For most organizations, adopting DevOps requires a mindset shift. Unless you understand the core of DevOps, you might think it's hype or just another buzzword—or worse, you might believe you have already adopted DevOps because you are using the right tools.
Let’s dig deeper into what DevOps means, and explore how to apply systems thinking in your organization.
What is systems thinking?
Systems thinking is a holistic approach to problem-solving. It's the opposite of analytical thinking, which separates a problem from the "bigger picture" to better understand it. Instead, systems thinking studies all the elements of a problem, along with the interactions between these elements.
Most people are not used to thinking this way. Since childhood, most of us were taught math, science, and every other subject separately, by different teachers. This approach to learning follows us throughout our lives, from school to university to the workplace. When we first join an organization, we typically work in only one department.
Unfortunately, the world is not that simple. Complexity, unpredictability, and sometimes chaos are unavoidable and require a broader way of thinking. Systems thinking helps us understand the systems we are part of, which in turn enables us to manage them rather than be controlled by them.
According to systems thinking, everything is a system: your body, your family, your neighborhood, your city, your company, and even the communities you belong to. These systems evolve organically; they are alive and fluid. The better you understand a system's behavior, the better you can manage and leverage it. You become their change agent and are accountable for them.
Systems thinking and DevOps
All systems include properties that DevOps addresses through its practices and tools. Awareness of these properties helps us properly adapt to DevOps. Let's look at the properties of a system and how DevOps relates to each one.
How systems work
The figure below represents a system. To reach a goal, the system requires input, which is processed and generates output. Feedback is essential for moving the system toward the goal. Without a purpose, the system dies.
If an organization is a system, its departments are subsystems. The flow of work moves through each department, starting with identifying a market need (the first input on the left) and moving toward releasing a solution that meets that need (the last output on the right). The output that each department generates serves as required input for the next department in the chain.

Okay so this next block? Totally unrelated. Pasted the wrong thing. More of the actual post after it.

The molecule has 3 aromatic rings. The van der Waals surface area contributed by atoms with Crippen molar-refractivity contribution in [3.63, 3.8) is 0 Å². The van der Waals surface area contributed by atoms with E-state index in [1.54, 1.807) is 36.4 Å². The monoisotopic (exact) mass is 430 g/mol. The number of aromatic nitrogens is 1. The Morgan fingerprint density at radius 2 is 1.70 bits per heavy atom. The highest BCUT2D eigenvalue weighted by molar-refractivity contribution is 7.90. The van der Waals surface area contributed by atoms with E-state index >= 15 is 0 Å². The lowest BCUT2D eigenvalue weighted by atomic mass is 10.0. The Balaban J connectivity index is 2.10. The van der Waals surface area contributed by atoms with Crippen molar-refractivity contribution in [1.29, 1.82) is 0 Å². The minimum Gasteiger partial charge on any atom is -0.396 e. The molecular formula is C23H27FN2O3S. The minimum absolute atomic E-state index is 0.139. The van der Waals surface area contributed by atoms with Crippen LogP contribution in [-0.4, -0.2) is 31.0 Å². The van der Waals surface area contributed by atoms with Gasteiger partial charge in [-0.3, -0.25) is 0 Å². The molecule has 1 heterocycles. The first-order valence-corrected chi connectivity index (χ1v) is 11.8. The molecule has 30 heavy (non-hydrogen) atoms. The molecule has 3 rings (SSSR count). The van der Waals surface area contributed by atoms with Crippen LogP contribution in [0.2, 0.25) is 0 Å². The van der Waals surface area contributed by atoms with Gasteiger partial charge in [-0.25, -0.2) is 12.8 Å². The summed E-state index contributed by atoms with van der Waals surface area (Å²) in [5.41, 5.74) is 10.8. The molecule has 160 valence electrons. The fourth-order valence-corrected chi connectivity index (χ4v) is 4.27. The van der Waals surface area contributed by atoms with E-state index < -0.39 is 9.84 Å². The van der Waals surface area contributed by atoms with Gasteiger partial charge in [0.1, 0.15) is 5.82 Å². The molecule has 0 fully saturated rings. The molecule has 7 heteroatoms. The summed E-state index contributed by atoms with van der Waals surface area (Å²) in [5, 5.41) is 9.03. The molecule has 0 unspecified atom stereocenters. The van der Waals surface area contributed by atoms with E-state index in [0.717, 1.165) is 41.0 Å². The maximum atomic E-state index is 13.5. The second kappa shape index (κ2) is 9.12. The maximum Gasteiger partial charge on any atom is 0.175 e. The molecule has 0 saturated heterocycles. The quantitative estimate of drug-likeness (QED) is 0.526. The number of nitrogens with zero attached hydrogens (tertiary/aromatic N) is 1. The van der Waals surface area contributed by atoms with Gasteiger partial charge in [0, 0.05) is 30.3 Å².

The more specialized teams an organization has, the more handoffs happen between departments. The process of generating value to clients is more likely to create bottlenecks and thus it takes longer to deliver value. Also, when work is passed between teams, the gap between the goal and what has been done widens.
DevOps aims to optimize the flow of work throughout the organization to deliver value to clients faster—in other words, DevOps reduces time to market. This is done in part by maximizing automation, but mainly by targeting the organization's goals. This empowers prioritization and reduces duplicated work and other inefficiencies that happen during the delivery process.
All systems are affected by entropy. Nothing can prevent system degradation; that's irreversible. The tendency to decline shows the failure nature of systems. Moreover, systems are subject to threats of all types, and failure is a matter of time.
To mitigate entropy, systems require constant maintenance and improvements. The effects of entropy can be delayed only when new actions are taken or input is changed.
This pattern of deterioration and its opposite force, survival, can be observed in living organisms, social relationships, and other systems as well as in organizations. In fact, if an organization is not evolving, entropy is guaranteed to be increasing.